Leave Me Alone, I'm Reading: The Girl Who Fell From The Sky by Heidi W. Durrow

Tessa Bright Wildsmith

Rachel Morse doesn’t know she’s supposed to act a certain color. She’s one of three children born from a Danish mother and a black G.I. stationed overseas. She’s always just been Rachel. When a terrible accident leaves Rachel as the only survivor, she’s sent to live with her grandmother in a predominately African-American neighborhood where she’s suddenly expected to act “black.” Rachel doesn’t know what this means. She’s always just been Rachel, not a skin color.

With her beauty, stunning blue eyes and light brown skin, Rachel is noticed everywhere she goes. It’s impossible for her to blend in with her peers and become part of the group. Rachel is left not only grieving for her lost family, but also trying to figure out her identity. As time goes by, Rachel questions herself. Does the fact that Rachel doesn’t identify solely with either race say more about her or the people who feel the need to label her?

Through several narrations from Laron, Rachel’s mother’s employer, and Brick, a young boy who lived in Rachel’s building before the accident, we get a look at Rachel’s life and family from an outside perspective.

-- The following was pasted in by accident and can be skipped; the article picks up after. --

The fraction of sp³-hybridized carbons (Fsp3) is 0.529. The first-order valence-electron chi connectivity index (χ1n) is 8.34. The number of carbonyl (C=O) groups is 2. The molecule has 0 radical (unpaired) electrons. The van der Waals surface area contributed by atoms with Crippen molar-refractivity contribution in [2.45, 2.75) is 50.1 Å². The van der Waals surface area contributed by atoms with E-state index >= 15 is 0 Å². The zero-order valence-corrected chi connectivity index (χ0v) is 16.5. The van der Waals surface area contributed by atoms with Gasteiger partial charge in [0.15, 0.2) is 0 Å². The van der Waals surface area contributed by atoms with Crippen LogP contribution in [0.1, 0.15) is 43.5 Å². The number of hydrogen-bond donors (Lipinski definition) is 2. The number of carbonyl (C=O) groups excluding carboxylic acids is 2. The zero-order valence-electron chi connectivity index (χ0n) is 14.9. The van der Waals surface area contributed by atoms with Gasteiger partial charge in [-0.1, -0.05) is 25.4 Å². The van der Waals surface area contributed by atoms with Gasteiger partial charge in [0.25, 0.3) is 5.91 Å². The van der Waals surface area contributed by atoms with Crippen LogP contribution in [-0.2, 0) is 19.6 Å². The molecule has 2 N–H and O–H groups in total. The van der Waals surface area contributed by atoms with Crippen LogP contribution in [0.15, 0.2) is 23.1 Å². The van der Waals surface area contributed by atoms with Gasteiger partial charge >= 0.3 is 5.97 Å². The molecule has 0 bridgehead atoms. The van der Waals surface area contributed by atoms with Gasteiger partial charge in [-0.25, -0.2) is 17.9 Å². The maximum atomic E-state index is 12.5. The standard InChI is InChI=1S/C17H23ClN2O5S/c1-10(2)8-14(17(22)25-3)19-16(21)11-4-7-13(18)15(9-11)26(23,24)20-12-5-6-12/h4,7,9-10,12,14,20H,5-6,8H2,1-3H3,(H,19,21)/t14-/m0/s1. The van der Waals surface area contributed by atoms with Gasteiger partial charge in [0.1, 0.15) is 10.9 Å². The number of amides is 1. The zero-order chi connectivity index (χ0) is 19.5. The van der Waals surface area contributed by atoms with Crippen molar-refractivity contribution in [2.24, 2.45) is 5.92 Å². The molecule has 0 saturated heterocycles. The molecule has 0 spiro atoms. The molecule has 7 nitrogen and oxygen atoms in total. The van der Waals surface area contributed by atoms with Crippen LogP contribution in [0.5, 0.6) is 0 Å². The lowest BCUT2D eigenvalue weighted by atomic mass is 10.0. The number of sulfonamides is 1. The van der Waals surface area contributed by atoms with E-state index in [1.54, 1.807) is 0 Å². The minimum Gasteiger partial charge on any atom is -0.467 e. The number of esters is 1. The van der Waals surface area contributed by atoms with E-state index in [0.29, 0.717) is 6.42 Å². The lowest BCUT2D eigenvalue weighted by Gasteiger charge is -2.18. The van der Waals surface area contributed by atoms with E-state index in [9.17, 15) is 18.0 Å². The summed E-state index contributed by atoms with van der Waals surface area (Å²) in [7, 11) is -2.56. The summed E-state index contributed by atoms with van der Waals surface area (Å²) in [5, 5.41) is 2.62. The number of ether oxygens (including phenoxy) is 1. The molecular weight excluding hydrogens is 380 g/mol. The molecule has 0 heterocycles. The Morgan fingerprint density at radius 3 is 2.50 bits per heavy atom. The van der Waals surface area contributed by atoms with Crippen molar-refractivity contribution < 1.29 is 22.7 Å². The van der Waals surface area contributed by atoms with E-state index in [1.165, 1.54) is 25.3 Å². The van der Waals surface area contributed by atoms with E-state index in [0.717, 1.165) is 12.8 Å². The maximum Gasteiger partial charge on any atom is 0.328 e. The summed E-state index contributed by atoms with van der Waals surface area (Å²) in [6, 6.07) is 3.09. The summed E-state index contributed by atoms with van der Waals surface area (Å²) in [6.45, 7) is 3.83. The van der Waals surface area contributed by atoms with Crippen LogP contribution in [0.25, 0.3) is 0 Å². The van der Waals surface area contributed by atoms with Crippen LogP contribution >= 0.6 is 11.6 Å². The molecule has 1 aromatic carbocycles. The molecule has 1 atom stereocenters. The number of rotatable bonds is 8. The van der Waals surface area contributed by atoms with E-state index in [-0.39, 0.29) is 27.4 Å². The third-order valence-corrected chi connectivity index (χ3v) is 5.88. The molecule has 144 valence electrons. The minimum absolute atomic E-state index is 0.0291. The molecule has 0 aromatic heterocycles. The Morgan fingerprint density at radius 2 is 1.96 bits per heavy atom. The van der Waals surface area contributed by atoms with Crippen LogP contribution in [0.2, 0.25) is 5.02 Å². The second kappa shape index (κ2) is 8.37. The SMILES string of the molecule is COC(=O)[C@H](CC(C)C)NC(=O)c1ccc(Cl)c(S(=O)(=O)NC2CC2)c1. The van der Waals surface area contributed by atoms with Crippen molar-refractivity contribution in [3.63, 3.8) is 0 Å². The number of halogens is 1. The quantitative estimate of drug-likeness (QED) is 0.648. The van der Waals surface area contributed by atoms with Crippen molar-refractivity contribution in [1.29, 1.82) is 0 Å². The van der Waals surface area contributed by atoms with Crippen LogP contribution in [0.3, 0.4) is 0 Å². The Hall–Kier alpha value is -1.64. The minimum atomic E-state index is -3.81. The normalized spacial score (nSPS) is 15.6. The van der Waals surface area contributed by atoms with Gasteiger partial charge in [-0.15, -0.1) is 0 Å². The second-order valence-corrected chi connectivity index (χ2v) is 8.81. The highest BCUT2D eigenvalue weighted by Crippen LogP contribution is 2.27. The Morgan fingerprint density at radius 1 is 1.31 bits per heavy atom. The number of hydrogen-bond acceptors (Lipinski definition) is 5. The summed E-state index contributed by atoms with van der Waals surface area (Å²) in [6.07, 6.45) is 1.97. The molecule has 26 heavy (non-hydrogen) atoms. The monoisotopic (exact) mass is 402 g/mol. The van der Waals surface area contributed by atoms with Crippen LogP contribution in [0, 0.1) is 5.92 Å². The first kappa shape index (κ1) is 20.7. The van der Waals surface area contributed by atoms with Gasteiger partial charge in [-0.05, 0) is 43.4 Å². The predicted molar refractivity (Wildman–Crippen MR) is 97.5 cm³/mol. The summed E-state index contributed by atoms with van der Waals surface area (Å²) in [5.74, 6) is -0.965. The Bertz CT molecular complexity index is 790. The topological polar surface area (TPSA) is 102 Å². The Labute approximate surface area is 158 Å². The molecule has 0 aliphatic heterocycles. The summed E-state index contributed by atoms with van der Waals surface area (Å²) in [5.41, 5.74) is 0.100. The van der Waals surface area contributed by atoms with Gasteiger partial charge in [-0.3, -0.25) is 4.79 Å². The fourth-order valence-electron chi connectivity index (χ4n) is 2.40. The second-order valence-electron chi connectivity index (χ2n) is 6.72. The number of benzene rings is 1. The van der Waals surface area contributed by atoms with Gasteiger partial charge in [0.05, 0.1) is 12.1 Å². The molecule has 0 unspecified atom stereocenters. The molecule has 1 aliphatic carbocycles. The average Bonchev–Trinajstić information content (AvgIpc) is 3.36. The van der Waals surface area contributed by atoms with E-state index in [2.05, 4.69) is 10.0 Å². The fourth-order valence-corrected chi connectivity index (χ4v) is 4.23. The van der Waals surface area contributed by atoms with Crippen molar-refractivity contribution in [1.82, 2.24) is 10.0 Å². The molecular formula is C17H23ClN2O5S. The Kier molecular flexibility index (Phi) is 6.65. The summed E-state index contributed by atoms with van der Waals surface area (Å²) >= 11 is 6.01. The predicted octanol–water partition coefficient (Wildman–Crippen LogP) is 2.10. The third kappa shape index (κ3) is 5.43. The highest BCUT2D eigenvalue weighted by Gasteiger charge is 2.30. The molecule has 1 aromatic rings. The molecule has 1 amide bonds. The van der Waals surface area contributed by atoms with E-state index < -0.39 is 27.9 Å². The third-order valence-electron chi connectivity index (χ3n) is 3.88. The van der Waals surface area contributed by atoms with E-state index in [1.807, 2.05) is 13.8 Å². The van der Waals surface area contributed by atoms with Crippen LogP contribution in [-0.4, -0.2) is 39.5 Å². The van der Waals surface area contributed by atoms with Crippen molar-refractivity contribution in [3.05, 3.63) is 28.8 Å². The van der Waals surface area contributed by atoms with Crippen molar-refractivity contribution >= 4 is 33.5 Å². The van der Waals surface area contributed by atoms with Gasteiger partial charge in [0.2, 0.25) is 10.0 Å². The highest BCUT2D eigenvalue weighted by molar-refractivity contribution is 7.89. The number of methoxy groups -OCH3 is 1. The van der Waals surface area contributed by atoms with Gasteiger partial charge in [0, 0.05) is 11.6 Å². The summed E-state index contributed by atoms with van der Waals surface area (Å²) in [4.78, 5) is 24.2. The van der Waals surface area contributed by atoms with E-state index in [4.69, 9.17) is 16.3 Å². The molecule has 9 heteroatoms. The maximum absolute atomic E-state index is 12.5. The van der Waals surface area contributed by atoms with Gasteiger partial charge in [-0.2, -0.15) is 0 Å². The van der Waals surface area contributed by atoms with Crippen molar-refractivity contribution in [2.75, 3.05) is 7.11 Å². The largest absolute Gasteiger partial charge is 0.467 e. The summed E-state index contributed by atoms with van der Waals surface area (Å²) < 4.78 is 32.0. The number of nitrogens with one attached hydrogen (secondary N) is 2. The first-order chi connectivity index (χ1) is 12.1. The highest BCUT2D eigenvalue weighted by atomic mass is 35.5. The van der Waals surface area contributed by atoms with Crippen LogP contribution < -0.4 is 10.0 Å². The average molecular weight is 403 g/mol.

“The Girl Who Fell From The Sky” is a breathtaking look at a young biracial girl trying to find herself in a world where things are black or white, and she is neither. The mystery of her family’s accident and the truth Rachel has buried so deeply is woven throughout the novel. As Rachel grows up and starts to find herself, we learn more about the events of that tragic day and how it has shaped Rachel’s life.

Heidi Durrow stunned me with her debut novel. With an honest voice, she created memorable characters that drew me into their world and filled me with empathy and understanding. The beginning starts out in 11-year-old Rachel’s voice and is written with such stark, simplistic language, you can’t help but believe in her story.

The most powerful part of “The Girl Who Fell From The Sky” is not the plot, but the characters, the deep emotion and the sincere voice that comes through on every page.

I really can’t say enough good things about this beautiful novel. Durrow has managed a heartbreaking, yet earnest, coming-of-age novel that skillfully explores the complexities of racial identity in modern America. This is a must-read for people of any race or age. The story speaks to anyone who has ever struggled to figure out who they are and where they fit in.

Have you read “The Girl Who Fell From The Sky?” Discuss your thoughts on the book below.

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